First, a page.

Of course, this presents Japan with a whole new problem in the sense that while Japan could hitherto expect to get a double boost from an increase in risk aversion as carry trade activity took hold lowering the Yen and allowing Japan to export away, this route is gettingincreasingly crowded. More specifically, Bernanke has entered the scene and as analysts and commentators start talking about the new "victims" of the global carry trade punt in the form of those brave souls among central bankers who dare raise interest rates before movement in the G3, Japan cannot be certain to be the exclusive funding currency. It has a rival in the form of the USD and notwithstanding the obvious consequences for the global economy that Bernanke is putting up a 0% interest rate on the world's most liquid fiat instrument, Japan might find itself pinched here.
Of course, there is a solution here even though it seems unlikely at the moment, I believe, that it will come to pass.
It was still telling that the branch of RBS in Japan (RBS Securities Japan Ltd) was quoted, by Bloomberg yesterday, personified by chief economist Junko Nishioka for noting, rather dryly I'd might add, that the most efficient way to spur growth in Japan would be through a devaluation. Hmm, that would be fun wouldn't ... a devaluation amongst the G3! Once again, we are left guessing as to just what value of the benchmark USD/JPY that will jolt the MOF and BOJ into joint action; 90, 85, 80, 75 ...? I will leave my readers to do the rest of the guesswork, especially since yours truly has burnt his prediction powers once too many trying to call JPY intervention. So far though, most bets seem off as the incoming Finance Minister Hirohisa Fujii made it quite clear that there will no such nonsense of intervention to weaken the Yen. Also, if Macro Man is right and this is predominantly a Dollar story rather than a Yen story, then what can they do as MM put it earlier this week.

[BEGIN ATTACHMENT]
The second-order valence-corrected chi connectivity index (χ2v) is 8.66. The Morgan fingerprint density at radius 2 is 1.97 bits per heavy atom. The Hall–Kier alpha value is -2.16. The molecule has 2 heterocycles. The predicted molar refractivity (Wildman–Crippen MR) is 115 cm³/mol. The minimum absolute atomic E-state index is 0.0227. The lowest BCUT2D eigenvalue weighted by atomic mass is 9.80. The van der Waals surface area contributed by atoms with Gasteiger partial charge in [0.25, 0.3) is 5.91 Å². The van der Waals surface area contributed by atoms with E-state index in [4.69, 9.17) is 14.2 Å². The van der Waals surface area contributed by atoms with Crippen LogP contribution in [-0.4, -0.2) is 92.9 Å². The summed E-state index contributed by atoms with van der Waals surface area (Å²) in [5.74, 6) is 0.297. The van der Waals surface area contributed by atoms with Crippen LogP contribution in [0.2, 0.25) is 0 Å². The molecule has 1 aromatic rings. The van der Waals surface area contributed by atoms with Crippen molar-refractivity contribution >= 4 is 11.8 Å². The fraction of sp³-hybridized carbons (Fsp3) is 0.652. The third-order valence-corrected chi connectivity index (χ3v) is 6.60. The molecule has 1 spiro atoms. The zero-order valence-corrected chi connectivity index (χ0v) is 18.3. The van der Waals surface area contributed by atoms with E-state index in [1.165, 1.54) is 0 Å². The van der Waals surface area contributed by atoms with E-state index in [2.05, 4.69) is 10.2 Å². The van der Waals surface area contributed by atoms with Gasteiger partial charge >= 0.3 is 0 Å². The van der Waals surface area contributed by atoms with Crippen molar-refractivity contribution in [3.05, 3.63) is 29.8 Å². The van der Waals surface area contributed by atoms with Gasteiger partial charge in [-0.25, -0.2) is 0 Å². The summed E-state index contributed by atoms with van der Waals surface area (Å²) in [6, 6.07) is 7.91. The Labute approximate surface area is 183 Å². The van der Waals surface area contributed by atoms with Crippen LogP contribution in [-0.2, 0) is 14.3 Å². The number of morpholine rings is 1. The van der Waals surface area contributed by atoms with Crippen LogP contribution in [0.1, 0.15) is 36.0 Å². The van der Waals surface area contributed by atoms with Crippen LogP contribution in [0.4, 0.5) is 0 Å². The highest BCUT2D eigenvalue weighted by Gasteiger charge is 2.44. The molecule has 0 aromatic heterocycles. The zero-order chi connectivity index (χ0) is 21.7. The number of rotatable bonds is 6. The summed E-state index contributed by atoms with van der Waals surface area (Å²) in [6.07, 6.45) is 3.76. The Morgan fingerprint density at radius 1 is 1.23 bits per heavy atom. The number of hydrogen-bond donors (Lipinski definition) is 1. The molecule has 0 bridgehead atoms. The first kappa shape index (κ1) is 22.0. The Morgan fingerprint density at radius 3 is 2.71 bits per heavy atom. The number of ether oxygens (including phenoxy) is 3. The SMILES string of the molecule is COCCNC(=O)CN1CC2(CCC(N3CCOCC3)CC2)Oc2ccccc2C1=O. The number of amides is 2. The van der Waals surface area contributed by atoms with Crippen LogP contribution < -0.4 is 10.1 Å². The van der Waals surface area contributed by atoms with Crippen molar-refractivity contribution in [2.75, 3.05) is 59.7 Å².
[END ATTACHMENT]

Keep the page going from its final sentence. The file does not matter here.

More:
In a general sense, it shall be most interesting to following both intra G3 currency movements and FX in general if and when some economies venture into a decisive tightening mode over the second half of 2009. And for Japan, well she will try to muddle through of course. I am watching the inflation picture closely as well as of course we must watch the extent to which Japan can really couple on to the Asian growth spurt we are currently observing. With respect to policy decisions, I feel confident that the BOJ is locked in at this point to, if not continue QE, then at least to keep nominal interest rates at or very close to the zero bound.
: Note, if you correct for stationarity the co-relationship dissipates so I may be over-stepping my bounds here.